Immune System and Infectious Disease Specialists at Children's Hospital Colorado
Several physicians from different medical specialties may be involved in the treatment of your child at the same time. This multidisciplinary team approach is particularly important in managing symptoms of the immune system and infectious disease, especially as many symptoms are chronic and change in severity over time.
See a list of immune system specialists
See a list of our infectious disease specialists
Your Care Team
Pediatrician or Primary Care Physician
While your pediatrician or primary care physician may treat and/or diagnose your child's disease, he/she may refer you on to a specialist for more specialized treatment of certain aspects of the disease.
An allergist/immunologist is a physician specially trained to manage and treat allergic disorders and asthma. As a result of their extensive study and training, an allergist/immunologist is the best-qualified medical professional to effectively manage the comprehensive needs of patients with allergic disease. The help of a trained allergist can reduce how often patients need to stay home from work or school due to symptoms. Studies show that those under the care of an allergist/immunologist also make fewer visits to emergency rooms, and are better able to daily manage their allergies and asthma. Our allergists may recommend consultation with other pediatric sub-specialists such as pulmonologists, gastroenterologists, ear nose and throat surgeons, and dermatologists to your child's primary healthcare provider if warranted.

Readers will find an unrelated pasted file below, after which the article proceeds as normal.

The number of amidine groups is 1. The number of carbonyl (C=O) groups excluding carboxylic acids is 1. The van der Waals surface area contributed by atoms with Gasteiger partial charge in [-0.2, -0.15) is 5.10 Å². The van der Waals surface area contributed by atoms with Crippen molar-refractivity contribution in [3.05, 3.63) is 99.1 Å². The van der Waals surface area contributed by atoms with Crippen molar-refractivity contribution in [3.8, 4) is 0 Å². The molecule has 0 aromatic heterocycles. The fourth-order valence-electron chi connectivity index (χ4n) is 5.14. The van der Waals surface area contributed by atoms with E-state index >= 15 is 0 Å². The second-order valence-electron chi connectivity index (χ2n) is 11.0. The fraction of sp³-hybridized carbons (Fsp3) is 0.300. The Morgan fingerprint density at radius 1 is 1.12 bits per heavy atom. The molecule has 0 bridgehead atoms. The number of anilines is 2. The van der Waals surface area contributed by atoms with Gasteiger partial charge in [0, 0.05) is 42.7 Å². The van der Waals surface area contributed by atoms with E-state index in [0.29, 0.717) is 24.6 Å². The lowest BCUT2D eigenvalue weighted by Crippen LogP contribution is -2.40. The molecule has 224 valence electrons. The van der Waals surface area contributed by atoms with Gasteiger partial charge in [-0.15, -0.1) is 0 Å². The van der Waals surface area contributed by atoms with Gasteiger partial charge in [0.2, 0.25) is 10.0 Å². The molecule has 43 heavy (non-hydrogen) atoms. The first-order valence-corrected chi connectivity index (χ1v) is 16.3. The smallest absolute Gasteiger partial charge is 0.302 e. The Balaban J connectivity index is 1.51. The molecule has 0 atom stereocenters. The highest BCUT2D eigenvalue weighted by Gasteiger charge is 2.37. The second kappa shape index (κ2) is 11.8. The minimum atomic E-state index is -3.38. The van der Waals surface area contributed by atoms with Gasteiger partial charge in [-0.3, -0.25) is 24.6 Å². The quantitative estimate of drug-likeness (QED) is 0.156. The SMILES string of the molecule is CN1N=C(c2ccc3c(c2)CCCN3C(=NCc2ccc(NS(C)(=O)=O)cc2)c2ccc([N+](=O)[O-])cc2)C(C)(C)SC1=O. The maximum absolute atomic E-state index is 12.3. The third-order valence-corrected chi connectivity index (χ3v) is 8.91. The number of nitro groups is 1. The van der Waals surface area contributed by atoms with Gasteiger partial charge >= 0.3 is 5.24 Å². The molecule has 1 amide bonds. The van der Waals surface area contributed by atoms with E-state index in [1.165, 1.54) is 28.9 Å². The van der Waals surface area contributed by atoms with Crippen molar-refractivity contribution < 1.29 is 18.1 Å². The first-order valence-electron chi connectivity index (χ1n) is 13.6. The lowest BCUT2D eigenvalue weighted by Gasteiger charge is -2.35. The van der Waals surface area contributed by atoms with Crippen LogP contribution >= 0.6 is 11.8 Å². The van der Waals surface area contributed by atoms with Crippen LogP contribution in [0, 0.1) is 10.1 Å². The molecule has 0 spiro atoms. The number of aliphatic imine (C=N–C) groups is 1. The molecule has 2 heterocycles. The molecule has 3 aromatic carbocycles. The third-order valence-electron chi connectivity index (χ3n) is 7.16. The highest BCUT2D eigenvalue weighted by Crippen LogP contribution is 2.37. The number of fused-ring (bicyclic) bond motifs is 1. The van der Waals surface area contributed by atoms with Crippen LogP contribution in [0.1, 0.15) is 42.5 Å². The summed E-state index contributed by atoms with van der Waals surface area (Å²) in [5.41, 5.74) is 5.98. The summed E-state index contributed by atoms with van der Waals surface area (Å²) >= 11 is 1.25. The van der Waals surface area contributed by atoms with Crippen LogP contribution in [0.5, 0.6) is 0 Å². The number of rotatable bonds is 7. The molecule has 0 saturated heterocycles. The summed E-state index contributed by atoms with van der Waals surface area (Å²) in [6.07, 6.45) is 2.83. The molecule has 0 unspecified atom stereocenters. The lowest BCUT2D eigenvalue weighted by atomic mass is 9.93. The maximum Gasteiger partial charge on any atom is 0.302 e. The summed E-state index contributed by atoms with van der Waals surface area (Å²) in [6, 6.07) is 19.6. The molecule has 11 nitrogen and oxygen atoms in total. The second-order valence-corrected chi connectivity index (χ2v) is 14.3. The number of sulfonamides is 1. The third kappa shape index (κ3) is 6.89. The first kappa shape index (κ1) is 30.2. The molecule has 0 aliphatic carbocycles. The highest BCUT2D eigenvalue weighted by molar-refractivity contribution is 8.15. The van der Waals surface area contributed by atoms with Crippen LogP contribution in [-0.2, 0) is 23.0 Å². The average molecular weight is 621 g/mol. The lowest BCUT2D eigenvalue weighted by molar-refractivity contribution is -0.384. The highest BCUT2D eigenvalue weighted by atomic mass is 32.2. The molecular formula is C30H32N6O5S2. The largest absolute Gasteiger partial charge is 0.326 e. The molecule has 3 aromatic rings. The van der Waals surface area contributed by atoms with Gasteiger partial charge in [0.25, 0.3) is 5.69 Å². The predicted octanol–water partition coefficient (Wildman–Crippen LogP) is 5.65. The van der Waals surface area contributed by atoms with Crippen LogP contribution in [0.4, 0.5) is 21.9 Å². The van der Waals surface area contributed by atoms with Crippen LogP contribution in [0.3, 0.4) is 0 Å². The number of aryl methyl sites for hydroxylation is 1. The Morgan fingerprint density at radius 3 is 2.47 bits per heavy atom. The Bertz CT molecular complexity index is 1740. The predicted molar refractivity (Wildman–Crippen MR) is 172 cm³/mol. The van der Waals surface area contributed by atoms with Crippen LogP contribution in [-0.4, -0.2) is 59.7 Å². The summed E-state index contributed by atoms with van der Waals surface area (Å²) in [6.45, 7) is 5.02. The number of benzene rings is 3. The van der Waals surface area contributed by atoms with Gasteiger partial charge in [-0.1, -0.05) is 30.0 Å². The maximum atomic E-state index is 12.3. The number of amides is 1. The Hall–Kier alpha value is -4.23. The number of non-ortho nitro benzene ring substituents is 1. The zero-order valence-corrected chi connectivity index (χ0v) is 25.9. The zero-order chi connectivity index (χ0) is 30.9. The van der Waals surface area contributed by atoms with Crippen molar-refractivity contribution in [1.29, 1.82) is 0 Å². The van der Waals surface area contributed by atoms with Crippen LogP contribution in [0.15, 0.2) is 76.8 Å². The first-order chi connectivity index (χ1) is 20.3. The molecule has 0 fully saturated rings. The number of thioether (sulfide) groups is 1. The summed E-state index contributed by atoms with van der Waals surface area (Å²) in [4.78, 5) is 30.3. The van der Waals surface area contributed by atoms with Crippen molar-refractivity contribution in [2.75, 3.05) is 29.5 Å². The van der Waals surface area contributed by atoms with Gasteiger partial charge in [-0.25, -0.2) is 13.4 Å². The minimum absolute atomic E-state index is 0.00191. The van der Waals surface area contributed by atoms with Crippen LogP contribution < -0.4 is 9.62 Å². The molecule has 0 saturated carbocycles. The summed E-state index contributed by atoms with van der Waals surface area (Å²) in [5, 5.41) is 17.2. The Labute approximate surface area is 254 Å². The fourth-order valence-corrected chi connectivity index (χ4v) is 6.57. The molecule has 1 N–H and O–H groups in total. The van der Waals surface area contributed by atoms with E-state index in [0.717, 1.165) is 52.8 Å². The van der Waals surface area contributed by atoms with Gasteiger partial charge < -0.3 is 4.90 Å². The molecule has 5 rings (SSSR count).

A rheumatologist is a physician who specializes in the treatment of arthritis and other rheumatic diseases that may affect joints, muscles, bones, skin, and other tissues. Most rheumatologists have a background in internal medicine or pediatrics and have received additional training in the field of rheumatology. Rheumatologists are specially trained to identify many types of rheumatic diseases in their earliest stages, including arthritis, many types of autoimmune diseases, musculoskeletal pain, disorders of the musculoskeletal system, and osteoporosis. In addition to four years of medical school and three years of specialized training in internal medicine or pediatrics, a rheumatologist has had an additional two or three years of specialized training in the field of rheumatology. A rheumatologist may also be board certified in rheumatology by the American Board of Internal Medicine or the American Board of Pediatrics.
Pediatric Nurse Practitioner (PNP)
A PNP is a Registered Nurse (RN) who has completed an advanced degree as a Nurse Practitioner (NP), and has specialized in the care of children. A PNP is licensed to see patients for assessment, treatment, and follow-up.
Family Nurse Practitioner (FNP)
An FNP is a Registered Nurse (RN) who has completed an advanced degree as a Nurse Practitioner (NP), and has specialized in the care of the entire family. An FNP is licensed to see patients for assessment, treatment, and follow-up.
Clinical Nurse Specialists
A Clinical Nurse Specialist is a Registered Nurse (RN) who has advanced education and clinical training in a healthcare specialty area such as cystic fibrosis. Clinical nurse specialists see patients in clinic for follow up, assessment, and treatment.